Authors: Stuart Woods
Stone was practically lifted out of his bed by the loudest noise he had ever heard. He jumped up and swept back the curtain on the portside porthole. A few yards away an enormous container ship was passing, headed south. It was its horn that had greeted Stone’s new day. They were clearly in the Suez Canal, having steamed all night. He fell back into bed next to Brio, who was sitting up in bed, wide-eyed.
“Relax, it’s only the largest ship you’ve ever seen, and you could hit it with a slingshot. It’s nice to see you so awake, though,” he said, pulling the sheet down and crawling into bed with her. He laid his head on her belly and worked his way south.
“Promise me we won’t hear that noise again,” she said, arranging herself to greet him.
“I can only promise you that this is going to feel very, very good,” he said, attending to the business at hand.
She ran her fingers through his hair. “You’re right,” she said.
After Stone had proved his point a couple of times, he raised the issue of breakfast. “May I have it served on your belly?” he asked.
“No, it will either be too hot or too cold. Why don’t you raise your attention to above my waist, and we’ll discuss it?” He did so, and they discussed it, deciding to get up and have breakfast on deck.
Wilcox joined them shortly. “Did you hear that?”
“Hear what?” Stone asked. “I didn’t hear anything.”
“Nor did I,” Brio said innocently.
It took another moment before they all collapsed, laughing.
“That was the loudest noise I’ve ever heard,” Wilcox said.
“Us, too,” Stone replied.
The landscape was desert on both sides of the canal. Occasionally vehicles passed on the roads on either side of them, headed in both directions. Other ships, large and small, passed.
“I’ve had breakfast on a canal before,” Stone said, “but not one this big.”
“Oh,” Wilcox said, “I saw Said briefly on my way up, and he asked me to tell you that we will conduct the exchange for Zanian at Port Said Airport, tomorrow at midday, instead of Cairo, and to inform your air crew.”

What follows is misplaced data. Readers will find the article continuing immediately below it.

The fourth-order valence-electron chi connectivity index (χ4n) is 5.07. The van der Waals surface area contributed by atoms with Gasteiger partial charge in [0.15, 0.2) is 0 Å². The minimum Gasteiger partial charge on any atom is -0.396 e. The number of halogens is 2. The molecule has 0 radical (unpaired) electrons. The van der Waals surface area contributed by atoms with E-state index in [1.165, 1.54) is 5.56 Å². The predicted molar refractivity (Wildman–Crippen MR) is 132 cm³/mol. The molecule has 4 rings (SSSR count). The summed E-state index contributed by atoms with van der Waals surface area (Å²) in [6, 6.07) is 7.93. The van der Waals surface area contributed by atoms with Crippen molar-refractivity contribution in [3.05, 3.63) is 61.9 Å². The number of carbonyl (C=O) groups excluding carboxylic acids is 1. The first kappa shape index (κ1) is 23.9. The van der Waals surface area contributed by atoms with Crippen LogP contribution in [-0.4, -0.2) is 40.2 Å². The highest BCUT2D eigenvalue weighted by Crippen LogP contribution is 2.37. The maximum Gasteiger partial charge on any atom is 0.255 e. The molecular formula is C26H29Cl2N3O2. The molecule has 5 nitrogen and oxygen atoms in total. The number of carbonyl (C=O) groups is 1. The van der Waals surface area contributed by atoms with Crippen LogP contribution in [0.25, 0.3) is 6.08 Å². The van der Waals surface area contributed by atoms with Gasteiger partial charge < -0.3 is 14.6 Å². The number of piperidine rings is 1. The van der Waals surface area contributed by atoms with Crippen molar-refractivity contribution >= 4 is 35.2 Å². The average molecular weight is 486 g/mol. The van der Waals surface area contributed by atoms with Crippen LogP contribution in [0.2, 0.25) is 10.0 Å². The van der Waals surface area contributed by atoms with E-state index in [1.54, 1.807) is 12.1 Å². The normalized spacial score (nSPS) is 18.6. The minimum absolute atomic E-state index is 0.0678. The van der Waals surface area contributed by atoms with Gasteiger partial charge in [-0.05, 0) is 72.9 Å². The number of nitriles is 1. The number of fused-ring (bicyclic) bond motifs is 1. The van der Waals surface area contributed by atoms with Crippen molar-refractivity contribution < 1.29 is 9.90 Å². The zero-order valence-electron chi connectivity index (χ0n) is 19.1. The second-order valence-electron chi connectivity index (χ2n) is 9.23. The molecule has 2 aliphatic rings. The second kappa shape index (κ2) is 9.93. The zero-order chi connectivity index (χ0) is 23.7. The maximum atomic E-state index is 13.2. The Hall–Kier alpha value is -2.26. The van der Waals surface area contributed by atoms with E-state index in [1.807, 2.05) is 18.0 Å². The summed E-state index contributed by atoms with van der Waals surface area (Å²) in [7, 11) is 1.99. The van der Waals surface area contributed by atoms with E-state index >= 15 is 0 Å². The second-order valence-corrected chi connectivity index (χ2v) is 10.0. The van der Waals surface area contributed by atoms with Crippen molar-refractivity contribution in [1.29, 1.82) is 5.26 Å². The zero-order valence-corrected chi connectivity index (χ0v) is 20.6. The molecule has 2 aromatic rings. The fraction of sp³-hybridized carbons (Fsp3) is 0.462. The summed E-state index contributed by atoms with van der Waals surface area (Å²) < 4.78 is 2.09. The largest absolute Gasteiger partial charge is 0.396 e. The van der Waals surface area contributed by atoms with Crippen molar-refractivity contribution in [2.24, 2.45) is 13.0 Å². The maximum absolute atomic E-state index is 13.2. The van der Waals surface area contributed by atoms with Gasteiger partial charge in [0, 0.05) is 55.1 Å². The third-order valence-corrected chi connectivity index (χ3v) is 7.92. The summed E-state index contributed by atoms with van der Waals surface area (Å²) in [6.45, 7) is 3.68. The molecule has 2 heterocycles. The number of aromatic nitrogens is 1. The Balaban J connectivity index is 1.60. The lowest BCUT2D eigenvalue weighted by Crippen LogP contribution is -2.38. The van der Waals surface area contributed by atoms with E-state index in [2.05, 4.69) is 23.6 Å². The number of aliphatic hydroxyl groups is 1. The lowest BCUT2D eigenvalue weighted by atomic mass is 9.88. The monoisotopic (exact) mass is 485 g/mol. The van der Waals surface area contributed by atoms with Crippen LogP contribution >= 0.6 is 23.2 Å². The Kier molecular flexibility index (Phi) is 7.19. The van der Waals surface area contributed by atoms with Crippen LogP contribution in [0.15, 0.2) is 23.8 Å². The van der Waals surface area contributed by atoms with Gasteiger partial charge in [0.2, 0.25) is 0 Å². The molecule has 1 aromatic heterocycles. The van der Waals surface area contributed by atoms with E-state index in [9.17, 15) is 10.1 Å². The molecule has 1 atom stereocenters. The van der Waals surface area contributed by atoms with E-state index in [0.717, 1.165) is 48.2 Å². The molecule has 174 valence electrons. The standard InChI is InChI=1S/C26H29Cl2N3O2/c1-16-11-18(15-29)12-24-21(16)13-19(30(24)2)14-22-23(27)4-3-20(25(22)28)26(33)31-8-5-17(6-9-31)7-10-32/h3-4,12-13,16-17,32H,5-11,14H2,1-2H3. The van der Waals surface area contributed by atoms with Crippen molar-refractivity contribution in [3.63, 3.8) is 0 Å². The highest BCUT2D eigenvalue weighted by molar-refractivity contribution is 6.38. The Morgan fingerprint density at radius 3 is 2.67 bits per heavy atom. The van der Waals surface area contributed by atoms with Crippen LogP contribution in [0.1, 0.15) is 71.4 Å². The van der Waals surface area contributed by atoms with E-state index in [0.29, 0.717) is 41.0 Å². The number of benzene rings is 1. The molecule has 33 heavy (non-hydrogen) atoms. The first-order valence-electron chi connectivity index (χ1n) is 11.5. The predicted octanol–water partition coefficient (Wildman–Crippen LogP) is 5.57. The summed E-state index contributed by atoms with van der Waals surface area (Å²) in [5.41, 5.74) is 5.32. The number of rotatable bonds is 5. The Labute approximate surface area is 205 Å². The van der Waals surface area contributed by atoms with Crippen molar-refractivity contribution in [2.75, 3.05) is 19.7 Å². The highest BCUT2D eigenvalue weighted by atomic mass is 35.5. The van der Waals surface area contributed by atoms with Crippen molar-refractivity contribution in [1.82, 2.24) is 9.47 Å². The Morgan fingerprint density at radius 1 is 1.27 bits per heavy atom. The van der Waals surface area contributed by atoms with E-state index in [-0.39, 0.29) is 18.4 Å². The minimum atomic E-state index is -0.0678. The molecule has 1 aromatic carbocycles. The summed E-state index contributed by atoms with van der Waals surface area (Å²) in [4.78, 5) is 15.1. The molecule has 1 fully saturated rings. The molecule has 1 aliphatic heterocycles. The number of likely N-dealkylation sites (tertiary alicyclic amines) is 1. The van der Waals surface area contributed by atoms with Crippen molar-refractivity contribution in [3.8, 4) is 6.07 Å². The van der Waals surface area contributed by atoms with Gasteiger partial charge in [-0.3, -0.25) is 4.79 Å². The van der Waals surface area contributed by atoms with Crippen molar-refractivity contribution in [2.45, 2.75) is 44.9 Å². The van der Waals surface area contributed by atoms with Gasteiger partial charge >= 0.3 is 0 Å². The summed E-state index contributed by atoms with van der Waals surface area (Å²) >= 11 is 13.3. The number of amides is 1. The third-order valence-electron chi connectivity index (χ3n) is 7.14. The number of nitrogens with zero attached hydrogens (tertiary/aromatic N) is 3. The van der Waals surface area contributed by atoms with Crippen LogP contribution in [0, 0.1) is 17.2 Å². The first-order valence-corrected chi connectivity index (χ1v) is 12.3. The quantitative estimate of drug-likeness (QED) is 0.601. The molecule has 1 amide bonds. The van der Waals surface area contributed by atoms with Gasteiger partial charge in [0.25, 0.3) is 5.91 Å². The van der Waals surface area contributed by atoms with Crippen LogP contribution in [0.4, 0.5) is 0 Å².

“I wonder how long the runway is at Port Said,” Stone said.
“It’s 7,700 feet. He told me that, too.”
“We can manage that.” He called Faith.
“Change of destination,” he said. “Our meeting will be at Port Said tomorrow at midday, instead of Cairo. They’ve got a 7,700-foot runway.”
“That’s good. I’ll have two agents aboard to deal with Mr. Zanian.”
“Fine. And be sure that my large trunk and valise are in a position where they will be easy to unload.”
“Got it. Will we go directly from Port Said to Teterboro?”
“Yes, if we’ve got the fuel for it.”
“Barring extraordinary headwinds, we have, but we can always refuel at Santa Maria, in the Azores, if necessary. I’ll get the forecast.”
“Good. See you tomorrow.” They hung up.
“I had a strange dream last night,” Wilcox said.
“I dreamed I was in a Dickens novel.”
“Poor you. I hope you weren’t Oliver Twist.”
“No, I was Tiny Tim.”
“Well, you’ve recovered. You don’t look any tinier.”
“I’m relieved to hear it.”
Stone changed the subject, reflecting that there was hardly anything more boring that someone else’s dreams.